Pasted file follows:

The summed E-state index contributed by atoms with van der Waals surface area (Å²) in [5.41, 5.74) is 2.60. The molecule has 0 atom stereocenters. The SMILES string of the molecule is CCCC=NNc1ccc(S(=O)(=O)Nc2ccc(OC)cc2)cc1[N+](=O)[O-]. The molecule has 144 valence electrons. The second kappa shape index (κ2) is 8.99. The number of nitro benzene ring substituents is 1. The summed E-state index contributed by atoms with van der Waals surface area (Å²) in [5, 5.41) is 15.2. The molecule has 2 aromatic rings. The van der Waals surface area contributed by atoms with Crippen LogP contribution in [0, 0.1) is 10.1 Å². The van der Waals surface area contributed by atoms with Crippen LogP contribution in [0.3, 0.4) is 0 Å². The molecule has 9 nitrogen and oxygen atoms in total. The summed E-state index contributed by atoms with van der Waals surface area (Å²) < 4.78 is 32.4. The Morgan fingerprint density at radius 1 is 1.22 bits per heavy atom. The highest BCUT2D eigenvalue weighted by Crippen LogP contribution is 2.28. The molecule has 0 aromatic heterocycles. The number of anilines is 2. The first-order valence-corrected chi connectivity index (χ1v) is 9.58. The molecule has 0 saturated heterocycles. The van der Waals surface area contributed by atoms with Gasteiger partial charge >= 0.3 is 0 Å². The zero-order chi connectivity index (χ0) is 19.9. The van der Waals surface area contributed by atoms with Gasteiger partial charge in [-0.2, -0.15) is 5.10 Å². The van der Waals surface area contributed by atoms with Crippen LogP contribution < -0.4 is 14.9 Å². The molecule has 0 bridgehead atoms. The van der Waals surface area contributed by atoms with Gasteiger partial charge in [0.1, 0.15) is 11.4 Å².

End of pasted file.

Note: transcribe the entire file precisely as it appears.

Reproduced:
The summed E-state index contributed by atoms with van der Waals surface area (Å²) in [5.41, 5.74) is 2.60. The molecule has 0 atom stereocenters. The SMILES string of the molecule is CCCC=NNc1ccc(S(=O)(=O)Nc2ccc(OC)cc2)cc1[N+](=O)[O-]. The molecule has 144 valence electrons. The second kappa shape index (κ2) is 8.99. The number of nitro benzene ring substituents is 1. The summed E-state index contributed by atoms with van der Waals surface area (Å²) in [5, 5.41) is 15.2. The molecule has 2 aromatic rings. The van der Waals surface area contributed by atoms with Crippen LogP contribution in [0, 0.1) is 10.1 Å². The van der Waals surface area contributed by atoms with Crippen LogP contribution in [0.3, 0.4) is 0 Å². The molecule has 9 nitrogen and oxygen atoms in total. The summed E-state index contributed by atoms with van der Waals surface area (Å²) < 4.78 is 32.4. The Morgan fingerprint density at radius 1 is 1.22 bits per heavy atom. The highest BCUT2D eigenvalue weighted by Crippen LogP contribution is 2.28. The molecule has 0 aromatic heterocycles. The number of anilines is 2. The first-order valence-corrected chi connectivity index (χ1v) is 9.58. The molecule has 0 saturated heterocycles. The van der Waals surface area contributed by atoms with Gasteiger partial charge >= 0.3 is 0 Å². The zero-order chi connectivity index (χ0) is 19.9. The van der Waals surface area contributed by atoms with Gasteiger partial charge in [-0.2, -0.15) is 5.10 Å². The van der Waals surface area contributed by atoms with Crippen LogP contribution < -0.4 is 14.9 Å². The molecule has 0 bridgehead atoms. The van der Waals surface area contributed by atoms with Gasteiger partial charge in [0.1, 0.15) is 11.4 Å².